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Quantity surveys

The name "quantity surveys" indicates the purpose for which these surveys are required, i. e. to determine the quantity of cargo or bunkers. There are several methods by which quantity can be determined, but not all are necessarily applicable to every case.

Draft survey

The purpose of a draft survey is to determine the weight of cargo on board the vessel. By measuring the draft, the marine surveyor can use the ship's plans and information to compute the immersed volume of the vessel. Using the density of the water in which the vessel is floating, the surveyor can then calculate the weight of the vessel. From this total he subtracts the weight of the vessel's structure and other weights on board which are not cargo. The difference is the cargo weight.

Weight and Measurement

If the cargo has been conveyed to the ship's side in railway wagons or road trucks it can be physically weighed as it passes over a weighbridge. Deduction of the vehicle's tare weight results in the weight of the contents being determined. In this case the surveyor will usually be required to obtain the weight dockets from an independent weighbridge, check them and issue a weight certificate.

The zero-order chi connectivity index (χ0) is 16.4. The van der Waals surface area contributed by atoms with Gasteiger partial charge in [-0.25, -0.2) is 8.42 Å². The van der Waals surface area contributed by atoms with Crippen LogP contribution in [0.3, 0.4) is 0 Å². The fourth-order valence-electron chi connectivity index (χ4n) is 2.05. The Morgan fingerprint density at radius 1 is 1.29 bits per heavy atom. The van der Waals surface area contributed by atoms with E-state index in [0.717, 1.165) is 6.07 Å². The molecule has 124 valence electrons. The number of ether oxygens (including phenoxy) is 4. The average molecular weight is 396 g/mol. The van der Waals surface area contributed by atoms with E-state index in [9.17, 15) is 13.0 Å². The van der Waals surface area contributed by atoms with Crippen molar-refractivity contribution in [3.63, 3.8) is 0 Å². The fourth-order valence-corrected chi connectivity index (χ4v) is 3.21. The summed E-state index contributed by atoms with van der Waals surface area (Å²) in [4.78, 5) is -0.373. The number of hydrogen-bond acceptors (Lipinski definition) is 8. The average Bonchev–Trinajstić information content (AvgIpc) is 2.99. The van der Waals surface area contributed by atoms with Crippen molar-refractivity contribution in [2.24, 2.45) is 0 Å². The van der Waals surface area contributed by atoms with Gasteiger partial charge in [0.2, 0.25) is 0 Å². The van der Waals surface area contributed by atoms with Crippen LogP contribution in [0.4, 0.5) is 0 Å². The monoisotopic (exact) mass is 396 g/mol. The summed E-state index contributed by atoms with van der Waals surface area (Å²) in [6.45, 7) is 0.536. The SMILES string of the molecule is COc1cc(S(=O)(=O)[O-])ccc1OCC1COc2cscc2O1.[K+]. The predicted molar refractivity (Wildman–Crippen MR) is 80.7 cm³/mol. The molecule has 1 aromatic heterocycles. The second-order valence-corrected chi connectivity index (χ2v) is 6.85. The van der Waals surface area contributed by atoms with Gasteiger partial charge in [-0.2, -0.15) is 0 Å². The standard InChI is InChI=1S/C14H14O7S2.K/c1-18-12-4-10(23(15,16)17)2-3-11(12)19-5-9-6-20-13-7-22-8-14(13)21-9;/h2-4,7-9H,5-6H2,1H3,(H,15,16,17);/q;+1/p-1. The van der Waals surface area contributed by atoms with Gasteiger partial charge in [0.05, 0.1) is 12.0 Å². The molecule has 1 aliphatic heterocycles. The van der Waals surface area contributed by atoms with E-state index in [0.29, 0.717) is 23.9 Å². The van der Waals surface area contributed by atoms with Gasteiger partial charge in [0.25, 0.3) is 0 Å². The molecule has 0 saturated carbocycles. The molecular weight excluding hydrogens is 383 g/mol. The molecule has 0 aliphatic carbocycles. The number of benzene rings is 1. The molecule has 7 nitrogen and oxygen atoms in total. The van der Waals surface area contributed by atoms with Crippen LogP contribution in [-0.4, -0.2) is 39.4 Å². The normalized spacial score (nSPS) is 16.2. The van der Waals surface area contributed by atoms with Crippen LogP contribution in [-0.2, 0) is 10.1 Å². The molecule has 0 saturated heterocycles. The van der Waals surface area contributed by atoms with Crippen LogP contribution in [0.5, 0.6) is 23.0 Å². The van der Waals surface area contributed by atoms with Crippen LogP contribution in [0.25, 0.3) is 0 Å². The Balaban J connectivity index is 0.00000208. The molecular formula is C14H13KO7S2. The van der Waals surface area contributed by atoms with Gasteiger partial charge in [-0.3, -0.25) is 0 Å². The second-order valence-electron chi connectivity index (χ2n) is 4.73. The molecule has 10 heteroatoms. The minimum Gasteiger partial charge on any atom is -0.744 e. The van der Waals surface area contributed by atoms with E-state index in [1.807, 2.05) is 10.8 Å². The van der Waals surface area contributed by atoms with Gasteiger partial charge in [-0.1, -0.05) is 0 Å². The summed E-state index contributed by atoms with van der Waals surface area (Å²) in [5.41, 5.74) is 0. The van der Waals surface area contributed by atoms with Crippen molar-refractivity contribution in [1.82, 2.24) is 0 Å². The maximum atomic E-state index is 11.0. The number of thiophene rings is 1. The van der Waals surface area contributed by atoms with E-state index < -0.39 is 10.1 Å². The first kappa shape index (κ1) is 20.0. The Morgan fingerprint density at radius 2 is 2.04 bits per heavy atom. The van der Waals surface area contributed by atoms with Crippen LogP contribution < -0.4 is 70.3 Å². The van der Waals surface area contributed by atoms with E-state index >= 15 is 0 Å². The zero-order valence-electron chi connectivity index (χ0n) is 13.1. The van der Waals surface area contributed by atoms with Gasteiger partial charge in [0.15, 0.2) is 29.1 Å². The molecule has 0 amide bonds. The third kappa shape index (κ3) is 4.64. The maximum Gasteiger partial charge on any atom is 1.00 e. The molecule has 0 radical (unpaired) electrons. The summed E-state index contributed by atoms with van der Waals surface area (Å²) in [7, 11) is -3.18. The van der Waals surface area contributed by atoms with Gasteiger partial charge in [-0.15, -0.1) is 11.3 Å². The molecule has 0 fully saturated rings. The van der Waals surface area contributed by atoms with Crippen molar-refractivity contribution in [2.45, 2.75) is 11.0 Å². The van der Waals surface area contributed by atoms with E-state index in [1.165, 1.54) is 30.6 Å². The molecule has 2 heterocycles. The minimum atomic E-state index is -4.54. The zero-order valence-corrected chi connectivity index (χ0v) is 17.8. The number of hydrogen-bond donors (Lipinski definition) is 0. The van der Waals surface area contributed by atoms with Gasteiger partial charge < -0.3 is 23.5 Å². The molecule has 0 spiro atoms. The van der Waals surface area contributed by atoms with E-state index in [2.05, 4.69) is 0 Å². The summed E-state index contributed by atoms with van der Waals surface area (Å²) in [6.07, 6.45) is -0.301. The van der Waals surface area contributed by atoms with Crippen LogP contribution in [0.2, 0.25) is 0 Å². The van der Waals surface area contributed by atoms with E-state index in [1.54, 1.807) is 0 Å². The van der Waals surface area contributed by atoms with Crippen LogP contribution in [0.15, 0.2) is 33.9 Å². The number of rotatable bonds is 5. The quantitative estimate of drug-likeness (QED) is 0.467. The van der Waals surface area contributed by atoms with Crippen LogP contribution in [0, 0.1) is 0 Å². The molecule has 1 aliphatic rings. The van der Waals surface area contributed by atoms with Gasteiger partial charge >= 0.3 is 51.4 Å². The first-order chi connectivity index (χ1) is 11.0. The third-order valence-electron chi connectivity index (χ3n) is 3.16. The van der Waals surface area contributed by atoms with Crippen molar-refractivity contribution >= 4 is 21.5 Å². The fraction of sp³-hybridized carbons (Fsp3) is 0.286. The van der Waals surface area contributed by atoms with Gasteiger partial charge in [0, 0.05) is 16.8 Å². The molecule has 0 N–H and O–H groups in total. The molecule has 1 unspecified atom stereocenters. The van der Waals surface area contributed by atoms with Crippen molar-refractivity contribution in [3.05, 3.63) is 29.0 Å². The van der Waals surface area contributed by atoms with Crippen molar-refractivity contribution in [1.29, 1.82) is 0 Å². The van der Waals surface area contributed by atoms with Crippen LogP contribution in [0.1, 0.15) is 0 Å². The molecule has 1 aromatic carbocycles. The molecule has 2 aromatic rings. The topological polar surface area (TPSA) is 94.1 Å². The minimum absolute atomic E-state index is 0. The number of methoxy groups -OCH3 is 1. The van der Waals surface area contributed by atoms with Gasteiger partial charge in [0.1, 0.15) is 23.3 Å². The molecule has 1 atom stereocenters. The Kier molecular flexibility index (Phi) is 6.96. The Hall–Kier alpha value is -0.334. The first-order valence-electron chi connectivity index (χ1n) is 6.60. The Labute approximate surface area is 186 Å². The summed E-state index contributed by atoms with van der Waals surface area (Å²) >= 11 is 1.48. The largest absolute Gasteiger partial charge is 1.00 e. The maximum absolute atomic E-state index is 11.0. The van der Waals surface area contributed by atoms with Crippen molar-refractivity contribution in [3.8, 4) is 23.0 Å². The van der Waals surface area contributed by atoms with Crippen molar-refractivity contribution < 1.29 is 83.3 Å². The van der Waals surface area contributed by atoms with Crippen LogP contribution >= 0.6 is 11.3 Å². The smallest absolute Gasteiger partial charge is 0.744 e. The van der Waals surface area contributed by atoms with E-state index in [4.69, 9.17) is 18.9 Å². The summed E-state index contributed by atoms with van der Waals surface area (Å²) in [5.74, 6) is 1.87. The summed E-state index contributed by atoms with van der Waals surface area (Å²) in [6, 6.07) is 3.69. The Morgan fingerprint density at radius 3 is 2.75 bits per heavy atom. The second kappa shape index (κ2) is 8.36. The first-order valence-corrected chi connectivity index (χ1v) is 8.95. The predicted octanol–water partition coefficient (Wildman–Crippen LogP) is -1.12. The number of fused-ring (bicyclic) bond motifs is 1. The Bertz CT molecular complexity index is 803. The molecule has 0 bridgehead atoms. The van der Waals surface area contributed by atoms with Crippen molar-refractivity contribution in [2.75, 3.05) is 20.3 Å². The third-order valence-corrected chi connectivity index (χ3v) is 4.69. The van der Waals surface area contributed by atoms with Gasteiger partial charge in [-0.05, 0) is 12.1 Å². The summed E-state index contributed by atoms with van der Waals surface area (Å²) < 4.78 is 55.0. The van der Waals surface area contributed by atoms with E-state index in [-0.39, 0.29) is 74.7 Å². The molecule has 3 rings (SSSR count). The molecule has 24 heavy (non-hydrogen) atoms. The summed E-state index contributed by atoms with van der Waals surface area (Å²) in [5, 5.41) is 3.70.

General cargo can be weighed, but since freight is frequently charged on cubic capacity it may have to be measured to determine the space it occupies. This is done by means of a tape measure and surveyors may be required to check the measurements of a particular item, or possibly the space occupied by general cargo in a hold or container.

Ullage survey

Ullage survey or ullaging is the customary method with liquid cargoes and is occasionally used in special cases for dry bulk cargoes. The surveyor measures the depth of free space above the liquid in each tank. He then calculates, using the ship's tables, the volume of liquid in each tank. He measures the density and temperature of each liquid and then computes the volume of liquid at standard temperature and pressure.

Тally survey

An effective step to avoid the shortage claim is to arrange tally survey of the cargo. This means checking or keeping a record of the cargo loaded into or discharged from a vessel (lorry, railway car, warehouse, container etc.).



Bunker survey

Bunker survey requires the surveyor to sound the fuel and diesel tanks or to witness their ullaging / sounding by a ship's engineer and obtain temperatures where possible. The surveyor needs to sight the chief engineer's records of fuel obtained at previous ports and note the specific gravity recorded. This, after possible correction for temperature, is then used for the calculation of quantities on board. Checking bunkers is one of the task required of a surveyor when carrying out an "On hire / Off hire" survey. However a bunker survey may be called for as a stand alone survey.